If writers had to manipulate binary to write a novel, or hunter-gatherers had to perceive physics to throw a spear, chances are both would have gone extinct a long time ago.
"In like manner, we create an apple when we look, and destroy it when we look away. Something exists when we don't look, but it isn't an apple, and is probably nothing like an apple," Hoffman writes. "The human perception of an apple is a data structure that indicates something edible (a fitness pay-off) and how to eat it. We create these data structures with a glance, and erase them with a blink. Physical objects, and indeed the space and time they exist in, are evolution's way of presenting fitness pay-offs in a compact and usable form."
Consciousness all the way down
At this point, you are likely wondering, "Well, then what is reality? If my dog is only a data structure indicating a furry creature that enjoys fetch and hates baths, then what lies beneath that representation?"
For Hoffman the answer is consciousness.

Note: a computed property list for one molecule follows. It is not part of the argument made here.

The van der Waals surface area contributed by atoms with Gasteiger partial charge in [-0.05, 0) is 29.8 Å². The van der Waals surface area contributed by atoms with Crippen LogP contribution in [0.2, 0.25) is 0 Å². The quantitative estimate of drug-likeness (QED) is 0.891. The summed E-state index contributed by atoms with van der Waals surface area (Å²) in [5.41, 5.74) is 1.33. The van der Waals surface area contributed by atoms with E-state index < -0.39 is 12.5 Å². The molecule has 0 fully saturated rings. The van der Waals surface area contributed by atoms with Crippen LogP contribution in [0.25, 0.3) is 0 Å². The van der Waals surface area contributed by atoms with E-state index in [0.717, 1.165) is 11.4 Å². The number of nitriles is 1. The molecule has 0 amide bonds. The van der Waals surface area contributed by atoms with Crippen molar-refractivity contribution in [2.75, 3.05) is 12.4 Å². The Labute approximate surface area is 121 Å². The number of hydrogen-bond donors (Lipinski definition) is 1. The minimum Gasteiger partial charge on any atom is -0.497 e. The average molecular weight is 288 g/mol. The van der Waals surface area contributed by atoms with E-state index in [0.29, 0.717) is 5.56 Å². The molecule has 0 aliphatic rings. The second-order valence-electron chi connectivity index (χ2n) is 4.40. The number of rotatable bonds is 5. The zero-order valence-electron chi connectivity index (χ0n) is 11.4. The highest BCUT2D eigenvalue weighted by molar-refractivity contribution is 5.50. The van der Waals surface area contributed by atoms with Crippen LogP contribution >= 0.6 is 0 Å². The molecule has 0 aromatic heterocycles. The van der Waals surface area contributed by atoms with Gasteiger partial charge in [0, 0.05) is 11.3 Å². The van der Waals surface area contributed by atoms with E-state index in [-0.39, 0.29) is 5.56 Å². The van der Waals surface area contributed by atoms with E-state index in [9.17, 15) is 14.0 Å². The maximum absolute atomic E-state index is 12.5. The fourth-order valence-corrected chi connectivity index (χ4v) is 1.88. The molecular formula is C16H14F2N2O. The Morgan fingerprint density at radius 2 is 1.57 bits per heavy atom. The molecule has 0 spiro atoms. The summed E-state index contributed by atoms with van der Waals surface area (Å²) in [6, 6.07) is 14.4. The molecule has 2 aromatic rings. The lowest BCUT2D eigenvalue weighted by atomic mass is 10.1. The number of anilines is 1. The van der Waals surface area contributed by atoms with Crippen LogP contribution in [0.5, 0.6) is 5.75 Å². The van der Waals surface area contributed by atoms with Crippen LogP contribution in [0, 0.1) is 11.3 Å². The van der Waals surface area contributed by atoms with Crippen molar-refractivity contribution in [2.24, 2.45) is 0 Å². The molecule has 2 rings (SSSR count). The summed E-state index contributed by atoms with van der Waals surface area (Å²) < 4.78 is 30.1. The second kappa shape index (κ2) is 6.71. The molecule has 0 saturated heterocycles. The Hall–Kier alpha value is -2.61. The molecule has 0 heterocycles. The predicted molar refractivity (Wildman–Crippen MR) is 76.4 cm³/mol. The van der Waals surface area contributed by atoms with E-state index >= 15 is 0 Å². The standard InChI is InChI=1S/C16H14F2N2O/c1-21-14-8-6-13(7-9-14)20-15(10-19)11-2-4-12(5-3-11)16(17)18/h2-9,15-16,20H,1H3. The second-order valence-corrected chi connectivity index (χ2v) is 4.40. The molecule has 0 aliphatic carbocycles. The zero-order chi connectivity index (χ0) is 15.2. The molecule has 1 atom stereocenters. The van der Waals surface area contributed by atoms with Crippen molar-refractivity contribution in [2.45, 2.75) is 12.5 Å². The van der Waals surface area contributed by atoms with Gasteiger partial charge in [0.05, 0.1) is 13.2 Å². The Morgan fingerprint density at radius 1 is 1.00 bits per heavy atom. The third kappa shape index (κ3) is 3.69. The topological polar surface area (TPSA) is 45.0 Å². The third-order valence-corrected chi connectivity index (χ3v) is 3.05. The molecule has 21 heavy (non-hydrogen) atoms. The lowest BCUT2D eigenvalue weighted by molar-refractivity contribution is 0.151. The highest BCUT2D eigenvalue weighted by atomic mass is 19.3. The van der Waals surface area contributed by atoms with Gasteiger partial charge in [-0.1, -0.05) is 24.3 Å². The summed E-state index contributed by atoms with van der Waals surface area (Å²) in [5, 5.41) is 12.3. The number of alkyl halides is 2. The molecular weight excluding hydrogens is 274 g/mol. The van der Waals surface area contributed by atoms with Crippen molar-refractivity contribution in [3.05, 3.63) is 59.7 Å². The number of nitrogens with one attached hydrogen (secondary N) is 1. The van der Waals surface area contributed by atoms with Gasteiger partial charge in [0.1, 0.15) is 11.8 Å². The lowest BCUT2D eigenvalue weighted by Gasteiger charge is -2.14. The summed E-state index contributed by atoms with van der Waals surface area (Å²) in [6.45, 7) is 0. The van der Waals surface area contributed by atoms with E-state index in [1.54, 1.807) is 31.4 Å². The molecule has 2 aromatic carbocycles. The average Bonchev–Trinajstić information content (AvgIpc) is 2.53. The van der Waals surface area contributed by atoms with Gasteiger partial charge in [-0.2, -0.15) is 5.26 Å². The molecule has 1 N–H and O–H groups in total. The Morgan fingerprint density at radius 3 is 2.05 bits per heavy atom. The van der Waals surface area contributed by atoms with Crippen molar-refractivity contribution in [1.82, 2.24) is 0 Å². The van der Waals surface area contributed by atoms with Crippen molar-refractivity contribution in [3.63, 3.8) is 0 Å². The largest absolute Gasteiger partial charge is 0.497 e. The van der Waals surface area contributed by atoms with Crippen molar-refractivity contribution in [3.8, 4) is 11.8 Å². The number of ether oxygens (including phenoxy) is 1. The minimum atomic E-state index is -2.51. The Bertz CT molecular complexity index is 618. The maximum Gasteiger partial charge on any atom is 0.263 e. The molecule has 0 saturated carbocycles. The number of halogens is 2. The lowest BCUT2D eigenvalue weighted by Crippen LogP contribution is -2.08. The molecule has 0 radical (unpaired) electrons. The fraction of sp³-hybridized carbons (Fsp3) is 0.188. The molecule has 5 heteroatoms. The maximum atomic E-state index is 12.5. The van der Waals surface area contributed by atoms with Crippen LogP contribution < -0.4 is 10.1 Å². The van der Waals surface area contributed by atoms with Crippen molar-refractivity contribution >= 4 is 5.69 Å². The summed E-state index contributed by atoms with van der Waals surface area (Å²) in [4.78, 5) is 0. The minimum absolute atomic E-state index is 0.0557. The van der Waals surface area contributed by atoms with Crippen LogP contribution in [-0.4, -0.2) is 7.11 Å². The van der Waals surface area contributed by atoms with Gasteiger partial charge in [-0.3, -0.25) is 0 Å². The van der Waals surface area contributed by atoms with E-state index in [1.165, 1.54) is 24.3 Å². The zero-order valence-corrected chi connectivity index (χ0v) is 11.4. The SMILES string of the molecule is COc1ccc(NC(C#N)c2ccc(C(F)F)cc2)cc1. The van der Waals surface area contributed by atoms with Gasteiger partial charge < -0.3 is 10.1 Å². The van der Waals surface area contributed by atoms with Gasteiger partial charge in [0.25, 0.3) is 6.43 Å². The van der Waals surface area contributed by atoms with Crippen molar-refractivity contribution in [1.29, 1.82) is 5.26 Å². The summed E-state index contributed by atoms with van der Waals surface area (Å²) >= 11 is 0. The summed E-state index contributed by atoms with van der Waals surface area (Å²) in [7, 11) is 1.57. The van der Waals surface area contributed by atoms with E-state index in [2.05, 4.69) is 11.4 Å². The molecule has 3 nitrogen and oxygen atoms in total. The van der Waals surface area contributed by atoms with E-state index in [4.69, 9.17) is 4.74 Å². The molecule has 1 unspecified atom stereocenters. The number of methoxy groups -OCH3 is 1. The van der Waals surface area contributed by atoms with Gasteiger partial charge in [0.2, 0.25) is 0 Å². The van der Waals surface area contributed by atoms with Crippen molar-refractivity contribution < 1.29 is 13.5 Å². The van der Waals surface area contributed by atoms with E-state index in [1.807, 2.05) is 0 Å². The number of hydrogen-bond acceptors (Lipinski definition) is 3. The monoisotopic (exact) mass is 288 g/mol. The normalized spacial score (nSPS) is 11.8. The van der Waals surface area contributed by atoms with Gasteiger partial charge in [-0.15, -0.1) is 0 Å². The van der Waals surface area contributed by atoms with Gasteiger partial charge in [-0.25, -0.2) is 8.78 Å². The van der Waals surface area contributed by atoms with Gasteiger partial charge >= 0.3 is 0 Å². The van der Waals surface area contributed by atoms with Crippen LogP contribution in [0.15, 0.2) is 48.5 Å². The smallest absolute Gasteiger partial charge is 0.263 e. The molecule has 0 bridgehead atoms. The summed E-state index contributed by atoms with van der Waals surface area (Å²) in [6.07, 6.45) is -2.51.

When neuroscientists and philosophers develop theories of consciousness, they traditionally look at the brain. If Hoffman is correct, they can't completely understand consciousness via brain activity, because they are looking at an icon of a material organ that exists in space and time. Not reality.
Hoffman wants to start with a mathematical theory of consciousness as a baseline — looking at consciousness outside of matter and the space-time it may not inhabit. His theory further calls for a potentially infinite interaction of conscious agents, from the simple to the complex. In this formulation, consciousness may even exist beyond the organic world, all the way down to electrons and protons.
"I'm denying that there is such a thing in objective reality as an electron with a position. I'm saying that the very framework of space and time and matter and spin is the wrong framework, it's the wrong language to describe reality," Hoffman told journalist Robert Wright in an interview. "I'm saying let's go all the way: It's consciousness, and only consciousness, all the way down."